Well, a slightly distracted post today, as I’m at home, working on a re-draft of the novel. It’s coming together nicely; so far I’ve chopped out about 10,000 words. Key changes so far are to get rid of the very slow moving opening chapters, and sharpen up the ghostly hermaphrodite from another dimension that’s a key player in the action.
One of the key features of the book is the way that Tramaziel – the fantasised secondary world that various characters have been to, come from or just read about – is presented. As far as possible, you only see it diffracted through people; through their memories or dreams of it.
This was very interesting to write, as it gave me access to (in effect) a variety of different, albeit related, fantasy worlds. A child’s eye view of magical city is very different from an adult’s one – something that’s very interesting to play with in a book that spend a lot of time thinking about how and why we create fantasies from the realities that surround us.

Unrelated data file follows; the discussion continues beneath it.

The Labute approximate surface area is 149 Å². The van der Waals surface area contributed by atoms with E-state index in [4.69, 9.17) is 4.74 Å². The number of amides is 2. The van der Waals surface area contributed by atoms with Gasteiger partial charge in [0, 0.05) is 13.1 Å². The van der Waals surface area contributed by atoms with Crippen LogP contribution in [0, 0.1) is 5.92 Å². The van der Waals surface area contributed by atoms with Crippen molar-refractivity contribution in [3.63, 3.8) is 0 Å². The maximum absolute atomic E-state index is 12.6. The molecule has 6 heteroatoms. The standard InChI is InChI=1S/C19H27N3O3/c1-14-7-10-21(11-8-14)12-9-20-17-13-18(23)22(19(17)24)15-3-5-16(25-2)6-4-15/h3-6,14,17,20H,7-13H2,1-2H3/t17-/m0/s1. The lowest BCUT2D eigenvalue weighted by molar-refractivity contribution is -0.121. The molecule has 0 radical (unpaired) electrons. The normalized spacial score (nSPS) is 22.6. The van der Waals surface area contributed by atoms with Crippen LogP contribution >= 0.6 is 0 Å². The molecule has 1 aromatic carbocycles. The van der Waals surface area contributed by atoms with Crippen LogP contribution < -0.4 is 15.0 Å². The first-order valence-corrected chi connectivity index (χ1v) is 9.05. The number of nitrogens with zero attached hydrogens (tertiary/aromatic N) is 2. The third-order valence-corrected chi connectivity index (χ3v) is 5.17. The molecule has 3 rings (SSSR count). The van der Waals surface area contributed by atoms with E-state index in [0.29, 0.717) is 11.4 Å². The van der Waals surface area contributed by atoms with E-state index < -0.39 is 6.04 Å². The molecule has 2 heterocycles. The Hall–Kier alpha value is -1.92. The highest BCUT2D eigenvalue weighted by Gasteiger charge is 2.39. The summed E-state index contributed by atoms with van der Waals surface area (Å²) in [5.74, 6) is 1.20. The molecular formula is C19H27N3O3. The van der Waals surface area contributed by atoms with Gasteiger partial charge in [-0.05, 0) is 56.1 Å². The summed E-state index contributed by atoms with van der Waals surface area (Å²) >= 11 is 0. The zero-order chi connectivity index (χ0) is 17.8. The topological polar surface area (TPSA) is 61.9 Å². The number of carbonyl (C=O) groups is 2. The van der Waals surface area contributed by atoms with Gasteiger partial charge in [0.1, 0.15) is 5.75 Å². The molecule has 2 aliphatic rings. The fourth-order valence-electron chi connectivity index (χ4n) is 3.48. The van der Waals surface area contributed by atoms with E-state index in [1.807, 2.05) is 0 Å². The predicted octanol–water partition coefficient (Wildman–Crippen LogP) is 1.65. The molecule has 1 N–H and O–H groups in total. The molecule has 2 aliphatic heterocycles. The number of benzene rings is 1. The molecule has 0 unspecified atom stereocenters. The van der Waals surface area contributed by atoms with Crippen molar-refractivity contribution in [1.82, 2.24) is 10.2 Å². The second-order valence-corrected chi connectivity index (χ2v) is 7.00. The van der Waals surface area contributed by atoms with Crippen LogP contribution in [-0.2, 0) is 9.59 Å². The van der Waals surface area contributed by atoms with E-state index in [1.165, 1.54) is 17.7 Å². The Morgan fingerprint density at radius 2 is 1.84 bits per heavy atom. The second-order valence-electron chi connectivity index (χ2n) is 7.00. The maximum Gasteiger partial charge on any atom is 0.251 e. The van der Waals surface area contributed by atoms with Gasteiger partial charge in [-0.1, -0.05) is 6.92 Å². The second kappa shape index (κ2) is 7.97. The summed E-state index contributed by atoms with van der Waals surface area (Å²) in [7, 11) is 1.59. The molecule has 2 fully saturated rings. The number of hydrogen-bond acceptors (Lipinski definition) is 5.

And that process of fantasy creation is very interesting. Fantasy and sf often present the wondrous in a very unmediated way, showing it having the same ‘wow’ impact on story characters as it is meant to have on us as readers.
But people don’t work like that. Quite apart from the problem of familiarisation (what’s defamiliarising for us is normal world for characters), there’s the way that humans tend to build interpretations of the worlds around them according to their own emotional needs.
And our needs as f&sf readers will often be very different from the needs of characters living in the worlds we go to for escapism, excitement and awe. That’s a gap that’s not always acknowledged; but it should be, because it makes for more honest and ultimately far more textured and engaging fiction.